Departing to a universal shout of “Ciao Bella!” Joe and Rose left the shelter. She was on a roll. This American had helped her find a part of her that cared again. She grabbed Joe by the hand and led him into the bakery. She brought over two stools from the corner, wiped off the dust so they could sit down. She went into what was once a storage room and returned with a small jug of wine, two glasses, a loaf of fresh bread and cheese she had traded for earlier that morning. She uncorked the wine and poured a glass for each.
Joe took a bite of bread and cheese. He couldn’t remember the last time he tasted such freshness – better than K-Rations he thought. They sat and ate and drank and laughed at each other’s attempts to communicate. They connected in a way that does not require a common language.
Joe’s gestures were understood as if he were fluent in Italian. He signed, “Do you want to help me?” He made a sweeping wave to indicate he was referring to the entire village.
“Si!” Rose cried. She clapped her hands in pleasure and said “Grazi, caro amico – thank you my friend!” over and over.
They continued with their sign-language banter and teaching each other words. When Joe asked about family la familia, Rose slumped and said “morte.”
Joe put one hand on his chest and extended the other, mouthing “so sorry Rose, so sorry,” over and over.
She embraced him strongly. She held tight and Joe soon sensed she was sobbing. He let her cry on his shoulder for as long she needed. When she lifted her head, Rose gazed into Joe’s eyes with a compassion like nothing he ever felt. They kissed. At first gently and then more passionately. After unlocking and with a sheepish grin, she got up, wiped away a tear, and walked him out of the bakery. They departed with both thinking the same thing: “I can’t wait until tomorrow,” a feeling devoid from their consciences going further back then they could remember.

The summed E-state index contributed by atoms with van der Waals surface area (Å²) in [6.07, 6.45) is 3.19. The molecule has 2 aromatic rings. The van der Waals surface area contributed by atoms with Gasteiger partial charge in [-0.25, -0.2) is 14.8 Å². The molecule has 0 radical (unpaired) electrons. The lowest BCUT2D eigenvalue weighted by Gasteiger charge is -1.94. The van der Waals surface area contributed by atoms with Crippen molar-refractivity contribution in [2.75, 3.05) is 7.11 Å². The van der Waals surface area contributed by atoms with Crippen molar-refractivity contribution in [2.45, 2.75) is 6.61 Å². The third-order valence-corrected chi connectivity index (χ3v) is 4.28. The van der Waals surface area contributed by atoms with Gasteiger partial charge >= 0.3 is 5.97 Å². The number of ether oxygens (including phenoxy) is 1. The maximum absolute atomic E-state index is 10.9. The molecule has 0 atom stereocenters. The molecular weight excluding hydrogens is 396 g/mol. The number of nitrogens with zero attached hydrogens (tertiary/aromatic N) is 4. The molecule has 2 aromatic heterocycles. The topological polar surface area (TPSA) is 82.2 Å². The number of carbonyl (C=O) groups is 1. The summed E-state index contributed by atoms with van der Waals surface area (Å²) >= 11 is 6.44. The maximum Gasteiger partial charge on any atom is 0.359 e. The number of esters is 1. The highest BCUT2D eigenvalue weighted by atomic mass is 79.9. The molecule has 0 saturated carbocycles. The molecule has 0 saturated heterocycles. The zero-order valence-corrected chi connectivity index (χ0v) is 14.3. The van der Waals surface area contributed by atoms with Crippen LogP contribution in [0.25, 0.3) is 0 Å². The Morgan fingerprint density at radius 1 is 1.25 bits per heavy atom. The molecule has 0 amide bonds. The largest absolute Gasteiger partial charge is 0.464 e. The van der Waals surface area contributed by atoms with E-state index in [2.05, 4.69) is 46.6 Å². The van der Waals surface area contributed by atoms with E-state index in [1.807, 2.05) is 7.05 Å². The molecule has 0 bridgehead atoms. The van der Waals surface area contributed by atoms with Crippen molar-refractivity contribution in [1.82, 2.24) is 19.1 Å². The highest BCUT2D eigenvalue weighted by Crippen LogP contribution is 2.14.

The following morning, Rose found her way to the staging area where the 36th Infantry Division supply trucks dropped off the contents of their vehicles. On the way, she saw all the tents. It dawned on her how many soldiers were in and around San Pietro. There had to be thousands, she realized. She approached the three circus-sized tents that served as the warehouse for the supplies. She saw boxes piled high inside the tent with “Ammunition: Garand” stenciled on the side right next to a stack labeled: “Amusement: Reading Material.” Alphabetic, she thought not knowing the meaning of the words.
Wandering around the perimeter, she walked by pallets of triangular stacked 155mm Howitzer shells and marveled at the size of “il prioettiles.” Along with the huge “bullets”, she noticed a row of enormous guns along the boundary of the clearing. The “Long Toms” were being readied for serious action. There were tables full of uniforms, stacks of boots, even a haphazard pile of gas masks. Her upbeat mood started to waver.